The study of those difficult passages is known as textual criticism. Textual criticism, put simply, is the attempt to identify the exact words of the original writing. For 1–2 Samuel there are two main traditions of the text: the Masoretic Text (MT) tradition, and what we might call the Septuagint tradition.
By about the end of the first century AD, the text of the Hebrew was standardized. Before that, scholars identify different textual traditions. This standardized text is called the Masoretic Text, named after the Masoretes, Jewish scholars who worked approximately AD 500–1000 to preserve faithfully the traditional Hebrew text. The oldest existing manuscripts of the complete Hebrew Bible (=Christian Old Testament) come from the 9th or 10th centuries.
The word Septuagint comes from the Latin word for seventy. It is most commonly abbreviated LXX, the number 70 in Roman numerals. The LXX is, in simplest terms, the ancient Greek translation of the Hebrew Bible, probably completed before 100 BC (terminology can be more technically precise, but for now this will suffice; see Wegner or Karen H. Jobes, Invitation to the Septuagint [Grand Rapids: Baker, 2000] for details). So even though the LXX is in Greek, it is a translation of Hebrew manuscripts they had at their disposal. So, the Hebrew manuscripts used by the LXX translators are earlier than our manuscripts of the MT by about 1,000 years —remember, though, that the MT tradition dates at least to about AD 100 and was exceptionally well-preserved!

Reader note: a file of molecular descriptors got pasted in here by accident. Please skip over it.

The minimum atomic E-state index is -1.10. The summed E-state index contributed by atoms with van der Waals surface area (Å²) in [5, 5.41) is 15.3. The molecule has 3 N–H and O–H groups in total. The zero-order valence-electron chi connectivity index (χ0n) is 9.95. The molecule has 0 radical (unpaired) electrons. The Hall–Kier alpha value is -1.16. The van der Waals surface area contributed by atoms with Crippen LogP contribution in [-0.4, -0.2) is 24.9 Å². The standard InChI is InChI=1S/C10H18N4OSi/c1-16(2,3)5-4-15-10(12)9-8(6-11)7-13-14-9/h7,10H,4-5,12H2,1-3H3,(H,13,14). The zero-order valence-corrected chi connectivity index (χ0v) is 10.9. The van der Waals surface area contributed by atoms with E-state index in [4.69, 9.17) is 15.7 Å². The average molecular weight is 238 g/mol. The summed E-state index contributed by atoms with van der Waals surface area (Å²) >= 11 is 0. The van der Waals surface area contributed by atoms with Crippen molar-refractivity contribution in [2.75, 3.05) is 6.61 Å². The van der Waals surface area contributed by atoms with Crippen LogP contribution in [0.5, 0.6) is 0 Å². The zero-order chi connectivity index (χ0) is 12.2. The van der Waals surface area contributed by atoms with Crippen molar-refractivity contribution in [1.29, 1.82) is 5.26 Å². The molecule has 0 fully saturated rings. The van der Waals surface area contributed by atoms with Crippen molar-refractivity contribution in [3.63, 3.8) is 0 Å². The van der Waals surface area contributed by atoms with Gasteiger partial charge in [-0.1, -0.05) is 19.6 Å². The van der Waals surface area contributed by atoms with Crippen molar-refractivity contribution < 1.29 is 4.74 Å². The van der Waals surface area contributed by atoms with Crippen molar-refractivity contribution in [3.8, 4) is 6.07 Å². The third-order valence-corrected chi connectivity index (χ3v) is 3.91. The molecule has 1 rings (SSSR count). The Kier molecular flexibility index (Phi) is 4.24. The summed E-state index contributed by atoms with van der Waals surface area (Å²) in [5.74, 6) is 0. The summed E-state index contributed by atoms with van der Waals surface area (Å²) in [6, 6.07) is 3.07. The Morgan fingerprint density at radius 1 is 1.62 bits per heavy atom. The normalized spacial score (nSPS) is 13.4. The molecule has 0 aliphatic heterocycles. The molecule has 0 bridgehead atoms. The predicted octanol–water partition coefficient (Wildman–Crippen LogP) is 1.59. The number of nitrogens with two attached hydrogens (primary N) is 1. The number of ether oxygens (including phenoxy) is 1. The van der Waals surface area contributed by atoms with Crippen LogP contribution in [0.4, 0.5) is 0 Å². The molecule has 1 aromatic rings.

David and Goliath: 1 Sam 17:1-?
Perhaps the largest concentration of textual problems is found in 1–2 Samuel. Within this, the David and Goliath story serves as a prime example as seen in comparing the Hebrew text and the text of the Septuagint.
When we compare the Hebrew text of the David and Goliath story with the LXX text, we see LXX is significantly shorter. In the chart below for chs. 17–18, the equals sign means only that the LXX has verses corresponding to the Hebrew verses, though there may be some differences in the details. “Lacking” means that the LXX has no equivalent to the Hebrew text at all. For this post, let’s focus on the longer sections not found in the LXX.
Comparing 1 Sam 17–18 in Masoretic and LXX Traditions